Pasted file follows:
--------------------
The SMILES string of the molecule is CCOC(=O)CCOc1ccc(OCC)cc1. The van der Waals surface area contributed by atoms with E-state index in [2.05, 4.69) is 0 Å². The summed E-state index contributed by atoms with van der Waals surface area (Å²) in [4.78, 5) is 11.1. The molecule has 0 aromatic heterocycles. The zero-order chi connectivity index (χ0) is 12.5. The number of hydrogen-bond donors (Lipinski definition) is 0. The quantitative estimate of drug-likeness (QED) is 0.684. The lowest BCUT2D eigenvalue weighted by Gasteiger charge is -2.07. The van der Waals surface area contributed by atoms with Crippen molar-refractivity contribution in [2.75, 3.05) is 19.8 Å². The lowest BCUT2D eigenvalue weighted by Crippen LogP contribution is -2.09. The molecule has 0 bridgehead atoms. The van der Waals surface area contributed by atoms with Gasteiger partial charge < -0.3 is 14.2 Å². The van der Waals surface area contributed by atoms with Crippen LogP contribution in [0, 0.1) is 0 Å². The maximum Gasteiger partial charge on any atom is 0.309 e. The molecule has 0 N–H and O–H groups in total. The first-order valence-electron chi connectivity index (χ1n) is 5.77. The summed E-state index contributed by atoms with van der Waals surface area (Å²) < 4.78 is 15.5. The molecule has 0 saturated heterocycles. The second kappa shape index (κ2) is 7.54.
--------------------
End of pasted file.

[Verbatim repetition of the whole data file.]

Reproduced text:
The SMILES string of the molecule is CCOC(=O)CCOc1ccc(OCC)cc1. The van der Waals surface area contributed by atoms with E-state index in [2.05, 4.69) is 0 Å². The summed E-state index contributed by atoms with van der Waals surface area (Å²) in [4.78, 5) is 11.1. The molecule has 0 aromatic heterocycles. The zero-order chi connectivity index (χ0) is 12.5. The number of hydrogen-bond donors (Lipinski definition) is 0. The quantitative estimate of drug-likeness (QED) is 0.684. The lowest BCUT2D eigenvalue weighted by Gasteiger charge is -2.07. The van der Waals surface area contributed by atoms with Crippen molar-refractivity contribution in [2.75, 3.05) is 19.8 Å². The lowest BCUT2D eigenvalue weighted by Crippen LogP contribution is -2.09. The molecule has 0 bridgehead atoms. The van der Waals surface area contributed by atoms with Gasteiger partial charge < -0.3 is 14.2 Å². The van der Waals surface area contributed by atoms with Crippen LogP contribution in [0, 0.1) is 0 Å². The maximum Gasteiger partial charge on any atom is 0.309 e. The molecule has 0 N–H and O–H groups in total. The first-order valence-electron chi connectivity index (χ1n) is 5.77. The summed E-state index contributed by atoms with van der Waals surface area (Å²) < 4.78 is 15.5. The molecule has 0 saturated heterocycles. The second kappa shape index (κ2) is 7.54.